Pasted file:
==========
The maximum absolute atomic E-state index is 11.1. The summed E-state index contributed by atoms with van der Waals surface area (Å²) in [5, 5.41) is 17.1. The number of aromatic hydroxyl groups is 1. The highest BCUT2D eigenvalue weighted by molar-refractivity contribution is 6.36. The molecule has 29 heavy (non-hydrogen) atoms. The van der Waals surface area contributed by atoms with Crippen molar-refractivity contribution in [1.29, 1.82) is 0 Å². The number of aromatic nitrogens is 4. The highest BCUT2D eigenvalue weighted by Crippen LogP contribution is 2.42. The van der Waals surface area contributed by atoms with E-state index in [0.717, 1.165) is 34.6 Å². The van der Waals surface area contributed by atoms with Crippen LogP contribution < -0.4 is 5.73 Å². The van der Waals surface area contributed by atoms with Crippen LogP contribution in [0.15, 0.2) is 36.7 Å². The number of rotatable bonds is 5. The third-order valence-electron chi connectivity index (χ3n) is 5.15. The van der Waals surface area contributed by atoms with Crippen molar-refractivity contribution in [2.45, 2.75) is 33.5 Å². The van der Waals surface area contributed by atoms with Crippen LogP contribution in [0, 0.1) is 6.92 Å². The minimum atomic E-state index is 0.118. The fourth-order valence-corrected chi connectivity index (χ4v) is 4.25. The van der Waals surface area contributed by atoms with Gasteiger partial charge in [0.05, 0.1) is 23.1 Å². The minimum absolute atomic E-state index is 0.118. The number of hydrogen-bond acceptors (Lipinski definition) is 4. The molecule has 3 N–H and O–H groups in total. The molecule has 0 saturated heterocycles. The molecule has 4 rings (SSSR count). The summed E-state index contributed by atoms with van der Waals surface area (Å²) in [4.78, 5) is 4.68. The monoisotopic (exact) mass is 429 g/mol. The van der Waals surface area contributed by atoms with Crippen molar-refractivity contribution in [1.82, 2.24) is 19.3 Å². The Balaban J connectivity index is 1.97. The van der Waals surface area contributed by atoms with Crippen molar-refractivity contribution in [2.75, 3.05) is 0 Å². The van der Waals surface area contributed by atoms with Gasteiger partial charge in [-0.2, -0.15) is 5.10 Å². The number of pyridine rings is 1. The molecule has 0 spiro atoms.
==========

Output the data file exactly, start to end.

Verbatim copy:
The maximum absolute atomic E-state index is 11.1. The summed E-state index contributed by atoms with van der Waals surface area (Å²) in [5, 5.41) is 17.1. The number of aromatic hydroxyl groups is 1. The highest BCUT2D eigenvalue weighted by molar-refractivity contribution is 6.36. The molecule has 29 heavy (non-hydrogen) atoms. The van der Waals surface area contributed by atoms with Crippen molar-refractivity contribution in [1.29, 1.82) is 0 Å². The number of aromatic nitrogens is 4. The highest BCUT2D eigenvalue weighted by Crippen LogP contribution is 2.42. The van der Waals surface area contributed by atoms with E-state index in [0.717, 1.165) is 34.6 Å². The van der Waals surface area contributed by atoms with Crippen LogP contribution < -0.4 is 5.73 Å². The van der Waals surface area contributed by atoms with Crippen LogP contribution in [0.15, 0.2) is 36.7 Å². The number of rotatable bonds is 5. The third-order valence-electron chi connectivity index (χ3n) is 5.15. The van der Waals surface area contributed by atoms with Crippen molar-refractivity contribution in [2.45, 2.75) is 33.5 Å². The van der Waals surface area contributed by atoms with Crippen LogP contribution in [0, 0.1) is 6.92 Å². The minimum atomic E-state index is 0.118. The fourth-order valence-corrected chi connectivity index (χ4v) is 4.25. The van der Waals surface area contributed by atoms with Gasteiger partial charge in [0.05, 0.1) is 23.1 Å². The minimum absolute atomic E-state index is 0.118. The number of hydrogen-bond acceptors (Lipinski definition) is 4. The molecule has 3 N–H and O–H groups in total. The molecule has 0 saturated heterocycles. The molecule has 4 rings (SSSR count). The summed E-state index contributed by atoms with van der Waals surface area (Å²) in [4.78, 5) is 4.68. The monoisotopic (exact) mass is 429 g/mol. The van der Waals surface area contributed by atoms with Crippen molar-refractivity contribution in [1.82, 2.24) is 19.3 Å². The Balaban J connectivity index is 1.97. The van der Waals surface area contributed by atoms with Crippen molar-refractivity contribution in [2.75, 3.05) is 0 Å². The van der Waals surface area contributed by atoms with Gasteiger partial charge in [-0.2, -0.15) is 5.10 Å². The number of pyridine rings is 1. The molecule has 0 spiro atoms.